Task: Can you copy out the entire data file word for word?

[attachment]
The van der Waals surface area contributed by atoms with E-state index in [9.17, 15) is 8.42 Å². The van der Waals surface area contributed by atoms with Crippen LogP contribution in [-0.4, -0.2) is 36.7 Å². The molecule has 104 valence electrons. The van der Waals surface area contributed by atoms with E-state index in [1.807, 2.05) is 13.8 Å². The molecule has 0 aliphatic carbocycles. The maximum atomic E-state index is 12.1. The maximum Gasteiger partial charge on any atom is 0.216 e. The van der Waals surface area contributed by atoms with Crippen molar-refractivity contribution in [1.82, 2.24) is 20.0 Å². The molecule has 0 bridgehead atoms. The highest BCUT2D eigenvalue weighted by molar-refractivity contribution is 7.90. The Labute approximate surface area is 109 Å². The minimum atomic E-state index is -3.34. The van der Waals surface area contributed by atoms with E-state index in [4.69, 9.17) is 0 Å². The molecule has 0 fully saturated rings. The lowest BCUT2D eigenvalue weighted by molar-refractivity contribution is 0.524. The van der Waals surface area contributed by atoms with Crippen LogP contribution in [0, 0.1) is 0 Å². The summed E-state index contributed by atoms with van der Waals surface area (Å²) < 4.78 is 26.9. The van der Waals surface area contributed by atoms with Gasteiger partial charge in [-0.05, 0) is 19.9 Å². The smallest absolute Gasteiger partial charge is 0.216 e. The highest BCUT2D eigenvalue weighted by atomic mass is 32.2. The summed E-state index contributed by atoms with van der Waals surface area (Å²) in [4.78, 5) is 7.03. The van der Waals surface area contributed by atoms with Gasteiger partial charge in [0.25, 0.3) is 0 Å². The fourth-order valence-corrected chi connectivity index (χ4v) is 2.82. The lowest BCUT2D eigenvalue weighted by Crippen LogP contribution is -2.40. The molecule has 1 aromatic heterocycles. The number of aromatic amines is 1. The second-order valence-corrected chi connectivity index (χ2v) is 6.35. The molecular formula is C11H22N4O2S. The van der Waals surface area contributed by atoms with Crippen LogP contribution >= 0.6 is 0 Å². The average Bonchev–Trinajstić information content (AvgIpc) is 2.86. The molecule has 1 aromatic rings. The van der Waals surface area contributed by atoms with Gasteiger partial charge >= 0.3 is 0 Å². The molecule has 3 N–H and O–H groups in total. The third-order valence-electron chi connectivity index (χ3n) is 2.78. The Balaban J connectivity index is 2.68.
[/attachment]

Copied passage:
The van der Waals surface area contributed by atoms with E-state index in [9.17, 15) is 8.42 Å². The van der Waals surface area contributed by atoms with Crippen LogP contribution in [-0.4, -0.2) is 36.7 Å². The molecule has 104 valence electrons. The van der Waals surface area contributed by atoms with E-state index in [1.807, 2.05) is 13.8 Å². The molecule has 0 aliphatic carbocycles. The maximum atomic E-state index is 12.1. The maximum Gasteiger partial charge on any atom is 0.216 e. The van der Waals surface area contributed by atoms with Crippen molar-refractivity contribution in [1.82, 2.24) is 20.0 Å². The molecule has 0 bridgehead atoms. The highest BCUT2D eigenvalue weighted by molar-refractivity contribution is 7.90. The Labute approximate surface area is 109 Å². The minimum atomic E-state index is -3.34. The van der Waals surface area contributed by atoms with E-state index in [4.69, 9.17) is 0 Å². The molecule has 0 fully saturated rings. The lowest BCUT2D eigenvalue weighted by molar-refractivity contribution is 0.524. The van der Waals surface area contributed by atoms with Crippen LogP contribution in [0, 0.1) is 0 Å². The summed E-state index contributed by atoms with van der Waals surface area (Å²) < 4.78 is 26.9. The van der Waals surface area contributed by atoms with Gasteiger partial charge in [-0.05, 0) is 19.9 Å². The smallest absolute Gasteiger partial charge is 0.216 e. The highest BCUT2D eigenvalue weighted by atomic mass is 32.2. The summed E-state index contributed by atoms with van der Waals surface area (Å²) in [4.78, 5) is 7.03. The van der Waals surface area contributed by atoms with Gasteiger partial charge in [0.25, 0.3) is 0 Å². The fourth-order valence-corrected chi connectivity index (χ4v) is 2.82. The lowest BCUT2D eigenvalue weighted by Crippen LogP contribution is -2.40. The molecule has 1 aromatic heterocycles. The number of aromatic amines is 1. The second-order valence-corrected chi connectivity index (χ2v) is 6.35. The molecular formula is C11H22N4O2S. The van der Waals surface area contributed by atoms with Crippen LogP contribution >= 0.6 is 0 Å². The average Bonchev–Trinajstić information content (AvgIpc) is 2.86. The molecule has 1 aromatic rings. The van der Waals surface area contributed by atoms with Gasteiger partial charge >= 0.3 is 0 Å². The molecule has 3 N–H and O–H groups in total. The third-order valence-electron chi connectivity index (χ3n) is 2.78. The Balaban J connectivity index is 2.68.